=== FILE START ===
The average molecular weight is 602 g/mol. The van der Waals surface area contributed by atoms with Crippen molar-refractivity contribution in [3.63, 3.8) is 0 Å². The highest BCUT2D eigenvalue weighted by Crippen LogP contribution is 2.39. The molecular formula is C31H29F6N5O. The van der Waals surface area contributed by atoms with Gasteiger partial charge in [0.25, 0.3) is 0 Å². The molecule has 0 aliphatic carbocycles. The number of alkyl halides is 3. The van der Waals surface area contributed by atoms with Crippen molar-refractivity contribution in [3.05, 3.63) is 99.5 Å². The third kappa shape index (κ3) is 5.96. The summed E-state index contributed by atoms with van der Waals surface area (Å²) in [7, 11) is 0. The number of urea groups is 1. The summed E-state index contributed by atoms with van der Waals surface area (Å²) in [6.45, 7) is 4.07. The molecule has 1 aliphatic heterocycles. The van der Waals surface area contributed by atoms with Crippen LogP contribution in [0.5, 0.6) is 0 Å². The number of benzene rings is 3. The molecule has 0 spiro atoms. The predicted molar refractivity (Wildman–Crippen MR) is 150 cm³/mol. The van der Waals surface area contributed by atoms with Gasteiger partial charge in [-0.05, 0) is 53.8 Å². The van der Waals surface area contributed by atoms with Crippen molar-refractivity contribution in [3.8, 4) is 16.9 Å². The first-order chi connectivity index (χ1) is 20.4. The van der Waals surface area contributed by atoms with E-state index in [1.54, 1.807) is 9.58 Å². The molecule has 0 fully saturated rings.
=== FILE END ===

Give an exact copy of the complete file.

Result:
The average molecular weight is 602 g/mol. The van der Waals surface area contributed by atoms with Crippen molar-refractivity contribution in [3.63, 3.8) is 0 Å². The highest BCUT2D eigenvalue weighted by Crippen LogP contribution is 2.39. The molecular formula is C31H29F6N5O. The van der Waals surface area contributed by atoms with Gasteiger partial charge in [0.25, 0.3) is 0 Å². The molecule has 0 aliphatic carbocycles. The number of alkyl halides is 3. The van der Waals surface area contributed by atoms with Crippen molar-refractivity contribution in [3.05, 3.63) is 99.5 Å². The third kappa shape index (κ3) is 5.96. The summed E-state index contributed by atoms with van der Waals surface area (Å²) in [7, 11) is 0. The number of urea groups is 1. The summed E-state index contributed by atoms with van der Waals surface area (Å²) in [6.45, 7) is 4.07. The molecule has 1 aliphatic heterocycles. The van der Waals surface area contributed by atoms with Crippen LogP contribution in [0.5, 0.6) is 0 Å². The number of benzene rings is 3. The molecule has 0 spiro atoms. The predicted molar refractivity (Wildman–Crippen MR) is 150 cm³/mol. The van der Waals surface area contributed by atoms with Gasteiger partial charge in [-0.05, 0) is 53.8 Å². The van der Waals surface area contributed by atoms with Crippen molar-refractivity contribution in [3.8, 4) is 16.9 Å². The first-order chi connectivity index (χ1) is 20.4. The van der Waals surface area contributed by atoms with E-state index in [1.54, 1.807) is 9.58 Å². The molecule has 0 fully saturated rings.